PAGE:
Tuesday, June 17, 2014

Frankie Teardrop vs. New Frankie Teardrop

I was going to write a highly nerdy, technical post about "processes" and "concepts," but then it occurred to me that people read about beverages primarily for fun. Therefore, I have abandoned the navel gazing in favor of a more casual and direct approach, though I do so enjoy a good navel gazin'...

For those of you who are new, you may not have seen the post about a ginger ghost chile shrub that I made called Frankie Teardrop. The idea behind this shrub was to basically concoct a ballsier ginger beer that would stand up to the likes of Blenheim in terms of heat and flavor. If you'd like to read the original post in all of its entertaining glory, please check it out.

One thing I did in my early posts was to selfishly withhold any proportions or detailed processes. In part this post is to help correct that and also explain why my further explorations with trying a different process fell a bit short from the delicious original.

In the past, I used to primarily work backwards from a 1:1:1 ratio of primary ingredient/vinegar/sugar. In most instances, that will certainly yield a pretty good shrub, though a little tweaking can really make the whole affair come into sharper relief. In the case of Frankie Teardrop, I was working from the original ratio when I discovered that unlike some of the previous attempts, this just wasn't working.

What I finally realized was that between vinegar that was steeped with ghost chiles, and a whole pound of grated ginger, the primary flavor component was...hot. It was like letting an arsonist loose in your mouth, firebombing your tongue with gingery molotov cocktails. What was worse, however, is that the heat also manifested itself in a sort of odd bitterness. In constructing a balance between sugar, vinegar, and fruit, etc. I had always found sugar landing somewhere proportionally between vinegar and fruit. I started to feel a sense of desperation, and in a Hail Mary maneuver I weighed out another two ounces of Sugar in the Raw and threw it in, cautiously tasting a little bit on the end of a straw.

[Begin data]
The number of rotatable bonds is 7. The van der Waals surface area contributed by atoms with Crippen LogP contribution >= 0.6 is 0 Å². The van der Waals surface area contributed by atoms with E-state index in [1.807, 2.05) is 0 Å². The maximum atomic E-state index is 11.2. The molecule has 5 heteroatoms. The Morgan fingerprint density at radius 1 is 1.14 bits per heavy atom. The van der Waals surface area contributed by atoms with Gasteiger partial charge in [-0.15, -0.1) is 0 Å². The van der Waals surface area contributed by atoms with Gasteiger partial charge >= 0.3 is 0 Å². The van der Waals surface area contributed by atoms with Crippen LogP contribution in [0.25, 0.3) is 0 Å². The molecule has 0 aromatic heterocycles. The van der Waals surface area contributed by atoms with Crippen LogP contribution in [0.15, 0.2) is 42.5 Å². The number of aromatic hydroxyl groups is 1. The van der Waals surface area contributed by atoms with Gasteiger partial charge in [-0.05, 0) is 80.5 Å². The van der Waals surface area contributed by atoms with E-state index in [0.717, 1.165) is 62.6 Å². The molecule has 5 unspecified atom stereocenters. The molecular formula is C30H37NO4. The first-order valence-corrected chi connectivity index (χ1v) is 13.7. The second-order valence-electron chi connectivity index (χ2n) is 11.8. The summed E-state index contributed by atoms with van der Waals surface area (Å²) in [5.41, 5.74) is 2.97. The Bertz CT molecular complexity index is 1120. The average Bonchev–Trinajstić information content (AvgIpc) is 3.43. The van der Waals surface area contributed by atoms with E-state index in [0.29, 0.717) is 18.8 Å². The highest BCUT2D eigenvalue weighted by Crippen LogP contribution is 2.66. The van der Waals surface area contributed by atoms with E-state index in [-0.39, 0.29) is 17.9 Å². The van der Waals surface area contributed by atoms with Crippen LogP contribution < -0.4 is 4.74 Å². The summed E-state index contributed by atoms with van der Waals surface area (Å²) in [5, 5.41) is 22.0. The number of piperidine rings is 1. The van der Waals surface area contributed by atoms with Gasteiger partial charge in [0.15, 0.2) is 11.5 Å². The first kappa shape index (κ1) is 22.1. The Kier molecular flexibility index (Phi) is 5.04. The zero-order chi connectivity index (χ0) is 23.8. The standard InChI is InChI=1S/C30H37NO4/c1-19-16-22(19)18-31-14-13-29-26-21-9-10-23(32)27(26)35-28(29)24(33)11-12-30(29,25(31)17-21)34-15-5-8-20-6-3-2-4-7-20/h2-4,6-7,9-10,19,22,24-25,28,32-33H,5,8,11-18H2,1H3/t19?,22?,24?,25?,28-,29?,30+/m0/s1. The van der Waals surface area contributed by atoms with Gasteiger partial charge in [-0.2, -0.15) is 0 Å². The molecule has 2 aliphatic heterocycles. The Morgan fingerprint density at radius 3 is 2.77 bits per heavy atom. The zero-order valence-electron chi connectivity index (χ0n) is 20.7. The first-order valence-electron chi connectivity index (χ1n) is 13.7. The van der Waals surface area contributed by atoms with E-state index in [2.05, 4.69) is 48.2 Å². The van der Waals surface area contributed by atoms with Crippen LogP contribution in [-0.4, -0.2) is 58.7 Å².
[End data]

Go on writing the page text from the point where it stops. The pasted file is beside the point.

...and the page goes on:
It worked, and though I was surprised, I was pleased. Not only did the extra sugar eradicate the underlying bitterness and offset the heat of the shrub, it also gave it a pleasant increase in viscosity and made it seem a bit more ginger beer like. This, as the parlance goes, is what I was talking about.

Unable to leave well enough alone, I began dabbling with alternative methods of making shrub last summer. One method was to steep the primary ingredient in vinegar first, incrementally adding sugar to taste. In theory, this has a couple of practical benefits.

First, one can tell exactly what point the shrub is sweet enough. Gone is the theoretical pondering about whether or not your careful postulating will hit the gustatory jackpot. If you add in small enough increments, the possibility of over sweetening is pretty low. Additionally, I found for some odd reason, the shrubs started seeming to be "sweet enough" at far lower concentrations of sugar than in the previous method. Using less sugar is probably good for both the well being of your health and your pocketbook, as I find that ingredients at retail prices can get pretty expensive when you make a lot of shrub.

I recently thought to apply this method to the previously unsullied Frankie Teardrop formula. As it turns out, it didn't seem half bad. Less sugar led to less viscosity which lent a lighter mouthfeel, which was not altogether unpleasant. The lack of sugar also meant that it was less prone to extreme sweetness when I used it to cook with(more on that soon) and in its reduced form, it was slightly less thick and glaze-like.

While those are positive aspects to be sure, in the end after some careful consideration, I don't know that it's the best version of the shrub.  

The problem with some shrubs using this new method is that while the lighter aspects make them quite nice to sample on their own, if you're like me and want to enjoy them in a glass of soda water or mixed against the brutish muscle of your favorite spirit, they will crumple into a flaccid heap like my abs during a sit-up contest. And by contest, I mean sitting up in the morning.